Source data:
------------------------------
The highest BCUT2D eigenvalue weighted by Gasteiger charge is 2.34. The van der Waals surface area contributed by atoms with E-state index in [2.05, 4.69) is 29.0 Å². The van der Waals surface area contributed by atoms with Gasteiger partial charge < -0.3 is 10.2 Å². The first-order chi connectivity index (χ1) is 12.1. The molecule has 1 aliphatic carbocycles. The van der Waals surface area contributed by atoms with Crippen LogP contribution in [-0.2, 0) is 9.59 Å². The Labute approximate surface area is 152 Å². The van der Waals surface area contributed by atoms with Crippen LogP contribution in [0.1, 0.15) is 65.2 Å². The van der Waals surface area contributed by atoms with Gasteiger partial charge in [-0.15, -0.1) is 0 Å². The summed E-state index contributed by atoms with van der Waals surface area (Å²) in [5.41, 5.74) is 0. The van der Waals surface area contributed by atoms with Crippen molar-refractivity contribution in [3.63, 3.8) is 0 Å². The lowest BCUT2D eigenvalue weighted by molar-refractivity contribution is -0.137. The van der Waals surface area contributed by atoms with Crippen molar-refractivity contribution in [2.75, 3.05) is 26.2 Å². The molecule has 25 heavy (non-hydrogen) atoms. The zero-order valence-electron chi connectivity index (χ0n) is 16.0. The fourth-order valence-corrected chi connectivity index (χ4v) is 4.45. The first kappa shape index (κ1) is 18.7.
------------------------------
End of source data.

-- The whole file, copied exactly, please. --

The highest BCUT2D eigenvalue weighted by Gasteiger charge is 2.34. The van der Waals surface area contributed by atoms with E-state index in [2.05, 4.69) is 29.0 Å². The van der Waals surface area contributed by atoms with Gasteiger partial charge < -0.3 is 10.2 Å². The first-order chi connectivity index (χ1) is 12.1. The molecule has 1 aliphatic carbocycles. The van der Waals surface area contributed by atoms with Crippen LogP contribution in [-0.2, 0) is 9.59 Å². The Labute approximate surface area is 152 Å². The van der Waals surface area contributed by atoms with Crippen LogP contribution in [0.1, 0.15) is 65.2 Å². The van der Waals surface area contributed by atoms with Gasteiger partial charge in [-0.15, -0.1) is 0 Å². The summed E-state index contributed by atoms with van der Waals surface area (Å²) in [5.41, 5.74) is 0. The van der Waals surface area contributed by atoms with Crippen molar-refractivity contribution in [3.63, 3.8) is 0 Å². The lowest BCUT2D eigenvalue weighted by molar-refractivity contribution is -0.137. The van der Waals surface area contributed by atoms with Crippen molar-refractivity contribution in [2.75, 3.05) is 26.2 Å². The molecule has 25 heavy (non-hydrogen) atoms. The zero-order valence-electron chi connectivity index (χ0n) is 16.0. The fourth-order valence-corrected chi connectivity index (χ4v) is 4.45. The first kappa shape index (κ1) is 18.7.